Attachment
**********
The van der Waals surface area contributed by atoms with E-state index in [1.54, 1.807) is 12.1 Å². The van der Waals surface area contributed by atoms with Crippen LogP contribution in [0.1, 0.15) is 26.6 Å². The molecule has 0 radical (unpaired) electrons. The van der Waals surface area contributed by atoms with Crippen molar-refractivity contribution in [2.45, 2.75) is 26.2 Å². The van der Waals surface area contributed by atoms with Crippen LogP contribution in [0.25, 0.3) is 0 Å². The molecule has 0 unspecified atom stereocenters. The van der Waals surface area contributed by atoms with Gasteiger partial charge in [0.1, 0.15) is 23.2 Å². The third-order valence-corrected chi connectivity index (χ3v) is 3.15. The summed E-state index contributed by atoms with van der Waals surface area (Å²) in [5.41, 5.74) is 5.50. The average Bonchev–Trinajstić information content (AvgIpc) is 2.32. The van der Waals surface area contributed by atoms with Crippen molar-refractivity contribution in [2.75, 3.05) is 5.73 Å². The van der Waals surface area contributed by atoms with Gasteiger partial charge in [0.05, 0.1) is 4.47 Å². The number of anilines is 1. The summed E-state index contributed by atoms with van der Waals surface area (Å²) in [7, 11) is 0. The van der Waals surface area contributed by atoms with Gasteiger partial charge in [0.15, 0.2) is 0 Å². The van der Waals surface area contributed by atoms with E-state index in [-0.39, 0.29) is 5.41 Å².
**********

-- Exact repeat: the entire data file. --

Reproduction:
The van der Waals surface area contributed by atoms with E-state index in [1.54, 1.807) is 12.1 Å². The van der Waals surface area contributed by atoms with Crippen LogP contribution in [0.1, 0.15) is 26.6 Å². The molecule has 0 radical (unpaired) electrons. The van der Waals surface area contributed by atoms with Crippen molar-refractivity contribution in [2.45, 2.75) is 26.2 Å². The van der Waals surface area contributed by atoms with Crippen LogP contribution in [0.25, 0.3) is 0 Å². The molecule has 0 unspecified atom stereocenters. The van der Waals surface area contributed by atoms with Gasteiger partial charge in [0.1, 0.15) is 23.2 Å². The third-order valence-corrected chi connectivity index (χ3v) is 3.15. The summed E-state index contributed by atoms with van der Waals surface area (Å²) in [5.41, 5.74) is 5.50. The average Bonchev–Trinajstić information content (AvgIpc) is 2.32. The van der Waals surface area contributed by atoms with Crippen molar-refractivity contribution in [2.75, 3.05) is 5.73 Å². The van der Waals surface area contributed by atoms with Gasteiger partial charge in [0.05, 0.1) is 4.47 Å². The number of anilines is 1. The summed E-state index contributed by atoms with van der Waals surface area (Å²) in [7, 11) is 0. The van der Waals surface area contributed by atoms with Gasteiger partial charge in [0.15, 0.2) is 0 Å². The van der Waals surface area contributed by atoms with E-state index in [-0.39, 0.29) is 5.41 Å².